How Some Professional Athletes Are Giving Back Through Branded Merchandise
Because of their incredible skills and often exorbitant salaries, sports fans expect athletes to give them so much, namely, among other endowments, stellar efforts, bragging rights and coveted championships. While onlookers’ respect for performers increases as they chase loose balls, defeat rivals and inspire parades, the professionals also earn kudos for keeping causes close to their hearts, and through branded merchandise options, stars and budding contributors alike are helping various organizations all committed to leveling the figurative playing field by raising funds and donating portions of their sales.
We here in Philadelphia have much to cheer about thanks to the Eagles, who, at 4-1, lead the National Football Conference’s East Division. Defying F. Scott Fitzgerald’s assertion that there are no second acts in American lives, Lane Johnson, who last year served a 10-game suspension for supposedly violating the league’s substance abuse policy, has turned in a solid season, helping the Birds to rank fifth and ninth in total passing and rushing yardage, respectively. The 6-foot-6 offensive tackle figures to be a towering presence in the lives of many Philadelphia youths, as he launched his LJ65 clothing brand Thursday, with 65 percent of merchandise proceeds slated to benefit The Fund for the School District of Philadelphia. The branded merchandise brainchild, whose generosity will help the nation’s eighth-largest school district align itself with philanthropic partners, marks his inaugural apparel-based means to be a community presence but is not his initial way to be on the offensive against misfortunes and maladies, as he also pledges $165 to St. Jude Children’s Research Hospital each time quarterback Carson Wentz leads the club to a touchdown.
Johnson has many athletic peers who are also proving that athletes have polished hearts to match their toned muscles. His profile figures to grow, meaning area youngsters will no doubt hope followers fly to his website to purchase “trendy athletic gear.” While his place among NFL greats is blossoming, that of quarterback Drew Brees has long been cemented. The 38-year-old, whom I am convinced will play until AARP makes contact with him, used his jersey number to inspire “Nine,” an apparel line that gives, you guessed it, nine percent of proceeds to his eponymous foundation, which strives to enhance “the quality of life for cancer patients and provide care, education and opportunities for children and families in need.” Likewise altruistic, Pro Bowl long snapper Jon Weeks is making the Houston Texans organization proud through his Houston Strong shirt, a $26 top that he co-designed through Athletes Brand and whose complete profits will assist the Greater Houston Community Foundation as it helps residents recover from the devastation of Hurricane Harvey.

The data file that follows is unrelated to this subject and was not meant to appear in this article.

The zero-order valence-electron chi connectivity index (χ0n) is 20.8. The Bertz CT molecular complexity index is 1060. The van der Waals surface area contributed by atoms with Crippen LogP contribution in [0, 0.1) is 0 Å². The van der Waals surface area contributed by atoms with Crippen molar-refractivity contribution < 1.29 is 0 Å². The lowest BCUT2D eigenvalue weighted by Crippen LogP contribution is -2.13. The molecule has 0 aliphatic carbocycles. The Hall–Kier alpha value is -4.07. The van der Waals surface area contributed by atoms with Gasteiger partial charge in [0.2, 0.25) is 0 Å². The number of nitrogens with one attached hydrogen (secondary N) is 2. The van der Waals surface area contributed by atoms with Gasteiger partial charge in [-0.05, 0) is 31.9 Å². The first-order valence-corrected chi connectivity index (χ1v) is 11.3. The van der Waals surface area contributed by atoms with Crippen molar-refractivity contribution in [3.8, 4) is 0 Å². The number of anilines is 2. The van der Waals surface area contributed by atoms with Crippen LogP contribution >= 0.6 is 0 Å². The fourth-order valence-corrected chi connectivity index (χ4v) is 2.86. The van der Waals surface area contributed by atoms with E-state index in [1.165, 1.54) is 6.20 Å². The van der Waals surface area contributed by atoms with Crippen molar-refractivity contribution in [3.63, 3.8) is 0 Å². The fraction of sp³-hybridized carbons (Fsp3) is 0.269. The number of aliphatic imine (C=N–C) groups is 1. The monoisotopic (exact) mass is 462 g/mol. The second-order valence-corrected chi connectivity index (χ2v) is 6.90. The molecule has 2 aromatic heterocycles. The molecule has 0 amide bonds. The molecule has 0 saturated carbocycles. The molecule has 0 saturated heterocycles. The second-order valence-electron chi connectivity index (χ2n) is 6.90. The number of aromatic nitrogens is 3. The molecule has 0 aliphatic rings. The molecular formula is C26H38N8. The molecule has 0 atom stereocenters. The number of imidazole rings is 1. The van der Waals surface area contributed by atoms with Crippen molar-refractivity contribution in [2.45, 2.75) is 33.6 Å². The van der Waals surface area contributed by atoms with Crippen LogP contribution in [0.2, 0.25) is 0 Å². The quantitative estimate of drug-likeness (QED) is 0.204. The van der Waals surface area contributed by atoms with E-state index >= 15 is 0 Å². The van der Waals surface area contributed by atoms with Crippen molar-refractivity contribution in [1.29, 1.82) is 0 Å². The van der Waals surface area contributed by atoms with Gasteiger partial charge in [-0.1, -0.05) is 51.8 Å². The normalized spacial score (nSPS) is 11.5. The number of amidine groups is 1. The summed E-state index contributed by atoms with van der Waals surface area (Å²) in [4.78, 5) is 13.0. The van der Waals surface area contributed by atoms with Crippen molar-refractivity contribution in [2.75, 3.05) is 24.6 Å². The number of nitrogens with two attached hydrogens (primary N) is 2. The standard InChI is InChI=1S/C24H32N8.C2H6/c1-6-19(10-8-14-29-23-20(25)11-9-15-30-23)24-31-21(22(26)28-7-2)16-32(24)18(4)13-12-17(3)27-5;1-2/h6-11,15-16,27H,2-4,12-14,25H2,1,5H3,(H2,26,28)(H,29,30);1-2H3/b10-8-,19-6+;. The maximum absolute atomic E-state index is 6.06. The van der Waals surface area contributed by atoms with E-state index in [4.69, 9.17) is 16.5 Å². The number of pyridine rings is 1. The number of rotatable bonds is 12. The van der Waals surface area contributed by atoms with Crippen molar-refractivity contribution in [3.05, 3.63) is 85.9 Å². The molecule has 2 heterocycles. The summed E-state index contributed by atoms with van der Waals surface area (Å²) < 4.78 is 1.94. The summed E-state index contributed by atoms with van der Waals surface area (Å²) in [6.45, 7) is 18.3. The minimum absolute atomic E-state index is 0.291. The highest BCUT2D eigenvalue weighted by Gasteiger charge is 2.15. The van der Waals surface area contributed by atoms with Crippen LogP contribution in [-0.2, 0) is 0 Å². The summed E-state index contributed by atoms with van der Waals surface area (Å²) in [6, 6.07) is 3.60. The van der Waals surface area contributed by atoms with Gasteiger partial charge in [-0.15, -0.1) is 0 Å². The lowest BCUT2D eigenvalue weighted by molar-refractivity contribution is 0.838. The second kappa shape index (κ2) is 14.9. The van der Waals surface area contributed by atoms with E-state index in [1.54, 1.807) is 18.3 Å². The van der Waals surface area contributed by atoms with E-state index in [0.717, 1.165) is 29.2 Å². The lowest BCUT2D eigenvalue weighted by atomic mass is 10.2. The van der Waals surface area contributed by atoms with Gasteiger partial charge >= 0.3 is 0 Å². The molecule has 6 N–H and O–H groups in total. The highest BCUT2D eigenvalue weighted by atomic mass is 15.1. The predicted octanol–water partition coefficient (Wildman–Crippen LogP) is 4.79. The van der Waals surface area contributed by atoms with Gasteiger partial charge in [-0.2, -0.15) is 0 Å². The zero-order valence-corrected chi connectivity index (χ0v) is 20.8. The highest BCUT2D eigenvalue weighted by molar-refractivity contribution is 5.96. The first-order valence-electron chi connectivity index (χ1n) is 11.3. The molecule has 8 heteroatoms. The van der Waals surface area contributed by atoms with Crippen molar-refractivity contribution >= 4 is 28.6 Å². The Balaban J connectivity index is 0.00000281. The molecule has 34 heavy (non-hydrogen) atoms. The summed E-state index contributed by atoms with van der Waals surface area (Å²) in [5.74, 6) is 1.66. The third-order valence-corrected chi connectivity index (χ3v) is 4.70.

Attention to those performers’ on-the-field feats and off-the-gridiron gestures will continue as the NFL, which will conclude Week Five action tonight when the Minnesota Vikings visit the Chicago Bears, hits the meaty part of its schedule, but for immediate sporting drama, we have baseball. The playoffs are heating up, and while the chase for the World Series crown will inspire timeless tales, so might the efforts of such diamond occupants as Yasmani Grandal, Kyle Farmer and Alex Wood. Along with looking to secure the Los Angeles Dodgers’ first title since 1988, they are striving to generate funds for the Leukemia and Lymphoma Society and the Atlanta-based Shepherd Center, whose medical treatment, rehabilitation and research efforts help those with spinal cord and/or brain injuries, multiple schlerosis, chronic pain and other neuromuscular conditions and struggles, through shirts that Athletes Brand similarly helped craft. In what would represent a throwback to the sport’s annals, the Dodgers could end up facing the New York Yankees in the World Series, but budding Bronx Bomber Mason Williams does not have only the possibility of renewing one of the game’s best rivalries on his mind, as the outfielder is drawing attention to the Choroideremia Research Foundation Inc., which is seeking a cure to the eponymous disease that causes blindness.
America’s pastime does not have only contenders for the World Series title proving their kindness, as other diamond dwellers have teamed up with Athletes Brand to show that while athletes are displaying their superior gifts, they should never forget what unites us, namely, our needs for love and compassion. Which other athletes stand out in your mind as branded merchandise superstars? Also, who could really be a major seller if he or she produced a line designated to have a charitable element to its operations?
Source: Joseph Myers